This sheet talks about exposure to omeprazole or esomeprazole in pregnancy or while breastfeeding. This information should not take the place of medical care and advice from your healthcare provider.
What is omeprazole and esomeprazole?
Omeprazole is a medication used to treat heartburn, stomach ulcers, and acid reflux (also known as GERD, or gastroesophageal reflux disease). It belongs to a group of medicines called proton pump inhibitors (PPIs) that reduce acid released by the stomach. A common brand for omeprazole is Prilosec®. Omeprazole is combined with sodium bicarbonate in a medication called Zegerid®.
Esomeprazole (Nexium®) contains the same active medication as omeprazole. Esomeprazole is also a PPI and is used for the same conditions as omeprazole. These two drugs act in the body in a very similar way.
MotherToBaby has a fact sheet on PPIs at https://mothertobaby.org/fact-sheets/proton-pump-inhibitors/pdf/.
I take omeprazole or esomeprazole. Can it make it harder for me to get pregnant?
It is not known if taking omeprazole or esomeprazole can make it harder to get pregnant. Studies done in animals show no evidence that omeprazole or esomeprazole could make it harder to get pregnant.
I just found out I am pregnant. Should I stop taking omeprazole or esomeprazole?
Talk with your healthcare providers before making any changes to how you take your medication(s). For some people, the benefits of treating their condition outweigh potential risks to a pregnancy.
Does taking omeprazole or esomeprazole increase the chance for miscarriage?
Miscarriage can occur in any pregnancy. Based on the information available, taking omeprazole or esomeprazole during pregnancy is not expected to increase the chance for miscarriage.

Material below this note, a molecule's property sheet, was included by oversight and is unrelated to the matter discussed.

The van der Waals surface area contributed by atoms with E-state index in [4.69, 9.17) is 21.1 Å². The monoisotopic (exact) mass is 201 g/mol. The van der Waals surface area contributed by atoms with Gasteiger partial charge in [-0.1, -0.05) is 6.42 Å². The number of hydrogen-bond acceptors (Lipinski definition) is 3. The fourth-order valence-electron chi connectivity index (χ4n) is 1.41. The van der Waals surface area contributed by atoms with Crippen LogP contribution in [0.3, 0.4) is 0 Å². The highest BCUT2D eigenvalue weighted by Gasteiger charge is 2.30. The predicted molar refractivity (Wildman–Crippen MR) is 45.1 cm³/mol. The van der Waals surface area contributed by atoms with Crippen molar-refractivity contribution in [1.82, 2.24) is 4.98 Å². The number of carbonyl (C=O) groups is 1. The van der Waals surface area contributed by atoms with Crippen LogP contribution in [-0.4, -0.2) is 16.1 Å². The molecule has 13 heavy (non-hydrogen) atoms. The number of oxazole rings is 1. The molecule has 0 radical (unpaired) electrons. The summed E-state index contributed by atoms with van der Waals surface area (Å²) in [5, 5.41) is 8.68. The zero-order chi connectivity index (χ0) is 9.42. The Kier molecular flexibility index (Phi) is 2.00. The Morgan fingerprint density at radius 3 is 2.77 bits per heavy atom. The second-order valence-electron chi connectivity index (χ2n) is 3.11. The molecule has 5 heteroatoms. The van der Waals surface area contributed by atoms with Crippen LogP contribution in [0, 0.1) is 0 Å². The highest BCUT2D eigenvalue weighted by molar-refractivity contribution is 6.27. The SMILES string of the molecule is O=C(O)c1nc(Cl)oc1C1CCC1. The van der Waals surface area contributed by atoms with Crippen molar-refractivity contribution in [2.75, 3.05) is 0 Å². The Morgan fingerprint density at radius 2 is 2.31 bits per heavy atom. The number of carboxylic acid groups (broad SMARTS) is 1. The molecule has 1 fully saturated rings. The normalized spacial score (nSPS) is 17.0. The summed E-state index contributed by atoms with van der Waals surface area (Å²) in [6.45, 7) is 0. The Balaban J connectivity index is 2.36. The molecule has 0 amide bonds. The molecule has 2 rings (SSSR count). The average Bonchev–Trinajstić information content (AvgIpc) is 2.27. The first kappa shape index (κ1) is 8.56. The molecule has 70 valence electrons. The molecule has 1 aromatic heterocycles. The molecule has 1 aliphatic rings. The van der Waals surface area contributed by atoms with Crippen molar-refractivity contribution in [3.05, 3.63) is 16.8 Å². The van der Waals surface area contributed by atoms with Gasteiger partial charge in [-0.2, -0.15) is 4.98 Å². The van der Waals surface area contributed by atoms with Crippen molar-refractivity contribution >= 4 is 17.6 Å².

Does taking omeprazole or esomeprazole increase the chance of having a baby with a birth defect?
Every pregnancy starts out with a 3-5% chance of having a birth defect. This is called the background risk. While there have been questions about an increased chance of heart defects, the majority of the available data has not suggested an increased chance of birth defects with the use of omeprazole or esomeprazole during pregnancy.
Could taking omeprazole or esomeprazole cause other pregnancy complications?
While the data is limited, it has not suggested an increased chance for negative outcomes in pregnancy like preterm birth (birth before 37 weeks of pregnancy), low birth weight (less than 5lbs 8oz) or other problems.
Does taking omeprazole or esomeprazole in pregnancy cause long-term problems for the baby?
It is not known if omeprazole or esomeprazole could increase the chance for long–term behavior or learning issues.
A few studies reported that taking PPIs in pregnancy might increase the chance for the baby to have asthma as a child. These studies have some flaws that make it hard to directly link medication use with childhood asthma. In one study, taking omeprazole in pregnancy did not increase the chance of asthma during childhood. It is not known if the use of PPIs during pregnancy increases the chance of childhood asthma.
Can I breastfeed while taking omeprazole or esomeprazole?
These medications enter the breastmilk at low levels and are broken down by stomach acid. In a person who was breastfeeding and taking 20 mg omeprazole per day, no harmful effects were found in the infant.
Less data is known about taking esomeprazole while breastfeeding. Limited data shows low levels of esomeprazole to be present in breastmilk and so it is considered unlikely to be harmful. Be sure to talk to your healthcare provider about all of your breastfeeding questions.
I take omeprazole or esomeprazole. Can it make it harder for me to get my partner pregnant or increase the chance of birth defects?
There are limited studies looking at the effects of using PPIs on male fertility. One study found that when PPIs were used for any period between 6 and 12 months, sperm count was decreased. However, a more recent study looking at the effects of PPI use on male fertility did not support these findings, with their study showing that PPI use was not associated with any negative impact on sperm count or quality.
In general, exposures that fathers and sperm donors have are unlikely to increase risks to a pregnancy. For more information, please see the MotherToBaby fact sheet Paternal Exposures at https://mothertobaby.org/fact-sheets/paternal-exposures-pregnancy/pdf/.
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OTIS/MotherToBaby recognizes that not all people identify as “men” or “women.” When using the term “mother,” we mean the source of the egg and/or uterus and by “father,” we mean the source of the sperm, regardless of the person’s gender identity.